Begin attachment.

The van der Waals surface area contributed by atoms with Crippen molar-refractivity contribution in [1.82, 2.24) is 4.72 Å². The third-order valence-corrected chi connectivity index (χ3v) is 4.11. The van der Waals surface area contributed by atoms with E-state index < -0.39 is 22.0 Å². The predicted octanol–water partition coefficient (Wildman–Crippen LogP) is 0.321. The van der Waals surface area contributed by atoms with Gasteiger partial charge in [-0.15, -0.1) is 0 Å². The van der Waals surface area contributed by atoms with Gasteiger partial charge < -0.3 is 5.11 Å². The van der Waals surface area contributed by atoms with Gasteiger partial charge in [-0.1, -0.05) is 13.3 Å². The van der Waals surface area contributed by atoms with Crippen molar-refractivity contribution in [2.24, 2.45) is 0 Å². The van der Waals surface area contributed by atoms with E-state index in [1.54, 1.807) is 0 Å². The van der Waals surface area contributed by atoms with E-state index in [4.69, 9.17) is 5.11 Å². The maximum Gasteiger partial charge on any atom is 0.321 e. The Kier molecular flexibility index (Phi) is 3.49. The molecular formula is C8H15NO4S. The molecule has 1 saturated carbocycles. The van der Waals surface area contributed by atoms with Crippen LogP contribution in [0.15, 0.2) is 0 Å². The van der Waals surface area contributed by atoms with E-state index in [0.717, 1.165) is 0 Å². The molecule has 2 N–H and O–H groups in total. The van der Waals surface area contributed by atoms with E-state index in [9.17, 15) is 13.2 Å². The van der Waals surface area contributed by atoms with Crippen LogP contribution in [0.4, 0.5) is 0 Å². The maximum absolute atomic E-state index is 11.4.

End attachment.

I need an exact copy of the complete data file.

The van der Waals surface area contributed by atoms with Crippen molar-refractivity contribution in [1.82, 2.24) is 4.72 Å². The third-order valence-corrected chi connectivity index (χ3v) is 4.11. The van der Waals surface area contributed by atoms with E-state index < -0.39 is 22.0 Å². The predicted octanol–water partition coefficient (Wildman–Crippen LogP) is 0.321. The van der Waals surface area contributed by atoms with Gasteiger partial charge in [-0.15, -0.1) is 0 Å². The van der Waals surface area contributed by atoms with Gasteiger partial charge < -0.3 is 5.11 Å². The van der Waals surface area contributed by atoms with Gasteiger partial charge in [-0.1, -0.05) is 13.3 Å². The van der Waals surface area contributed by atoms with Crippen molar-refractivity contribution in [2.24, 2.45) is 0 Å². The van der Waals surface area contributed by atoms with E-state index in [1.54, 1.807) is 0 Å². The van der Waals surface area contributed by atoms with E-state index in [4.69, 9.17) is 5.11 Å². The maximum Gasteiger partial charge on any atom is 0.321 e. The Kier molecular flexibility index (Phi) is 3.49. The molecular formula is C8H15NO4S. The molecule has 1 saturated carbocycles. The van der Waals surface area contributed by atoms with Crippen LogP contribution in [0.15, 0.2) is 0 Å². The van der Waals surface area contributed by atoms with E-state index in [0.717, 1.165) is 0 Å². The molecule has 2 N–H and O–H groups in total. The van der Waals surface area contributed by atoms with E-state index in [9.17, 15) is 13.2 Å². The van der Waals surface area contributed by atoms with Crippen LogP contribution in [0.4, 0.5) is 0 Å². The maximum absolute atomic E-state index is 11.4.